PKR’s decision to use its own logo in the latest state election following a string of defeats over the past year could become a referendum on whether the Pakatan Harapan (PH) coalition should consider adopting the oval-shaped symbol as its own instead of the pact’s arrowhead design, a political analyst says.
PKR, whose president Anwar Ibrahim is PH’s chairman and prime ministerial candidate, suffered massive defeats at the Sabah, Melaka and Sarawak elections in 2020 and 2021.
The party was completely wiped out in Sarawak and Melaka while in Sabah, it won only two of the seven seats it contested.
Hisommudin Bakar of think tank Ilham Centre said PKR’s decision to use its own logo instead of joining DAP and Amanah under the PH banner indicated that it was looking to test its own strength.
If this decision is carried out at the polls in Johor, he said, the outcome would show if PKR’s logo is capable of rallying the support of voters. This in turn would be food for thought for the PH coalition, he added.
“PH needs to study the people’s acceptance of this specific logo,” he told MalaysiaNow.
“If the PKR logo is more accepted than PH’s, the other parties should also follow suit in making it their own. In short, PH needs a consensus to choose one logo under which to face its opponents.”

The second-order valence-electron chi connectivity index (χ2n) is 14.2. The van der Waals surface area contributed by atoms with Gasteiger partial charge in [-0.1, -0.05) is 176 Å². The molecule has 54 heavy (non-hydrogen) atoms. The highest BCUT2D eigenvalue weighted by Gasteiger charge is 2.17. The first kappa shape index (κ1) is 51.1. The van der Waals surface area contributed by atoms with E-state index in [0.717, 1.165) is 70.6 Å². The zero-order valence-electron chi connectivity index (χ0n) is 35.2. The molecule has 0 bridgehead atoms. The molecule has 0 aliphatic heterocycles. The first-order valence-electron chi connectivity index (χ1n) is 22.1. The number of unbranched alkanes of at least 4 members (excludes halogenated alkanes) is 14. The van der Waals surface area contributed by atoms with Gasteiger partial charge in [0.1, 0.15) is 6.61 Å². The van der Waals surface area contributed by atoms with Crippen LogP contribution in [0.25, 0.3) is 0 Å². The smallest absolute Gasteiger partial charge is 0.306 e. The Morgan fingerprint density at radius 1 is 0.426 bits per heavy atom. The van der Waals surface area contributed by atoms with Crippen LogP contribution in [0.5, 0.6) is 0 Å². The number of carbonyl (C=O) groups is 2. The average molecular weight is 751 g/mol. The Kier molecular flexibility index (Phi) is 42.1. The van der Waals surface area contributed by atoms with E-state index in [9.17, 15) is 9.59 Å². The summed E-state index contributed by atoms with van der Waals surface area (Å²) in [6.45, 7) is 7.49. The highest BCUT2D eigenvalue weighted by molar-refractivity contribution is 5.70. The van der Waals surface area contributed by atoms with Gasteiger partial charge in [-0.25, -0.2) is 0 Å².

Amanah and DAP have both said that they will not “abandon” PH despite PKR’s decision to use its own logo at the Johor polls.
They also said that political allies and coalition partners should stay together, whether in good times or bad.
“As a coalition, Amanah and DAP would prefer all PH allies to unite under the same symbol with a common purpose and a shared political agenda,” they said.
Hisommudin said the results of the election in Johor would show which logo is more accepted by the majority of PH supporters.
“The results will also function as a benchmark for PH’s strategy in the 15th general election,” he said.
Hisommudin also cautioned that PKR’s decision to contest using its own logo would not sit well with voters who prefer stability.
“The PH leaders might say that this is proof of their willingness to be open in coming to a decision, but for voters including PH supporters, it comes across only a delayed division,” he said.
“If even the issue of which logo to use cannot be resolved through consensus, what guarantee can PH give that it will not fall apart after winning?
“The decision to use different logos has painted a picture for voters that there are hidden cracks in the coalition.”
PH leaders had acknowledged “differences in opinion” over PKR’s decision to contest under its logo but said that the Presidential Council had agreed to respect the party’s wishes.
But Hisommudin said the concession by PH’s top decision-making body was proof that DAP and Amanah appeared at odds with PKR in the matter.
“PH has still failed to overcome the problems in communication and machinery experienced in the state elections before this,” he said.
“Such a decision portraying a lack of unity among the biggest opposition parties will not give voters the confidence to vote for PH.”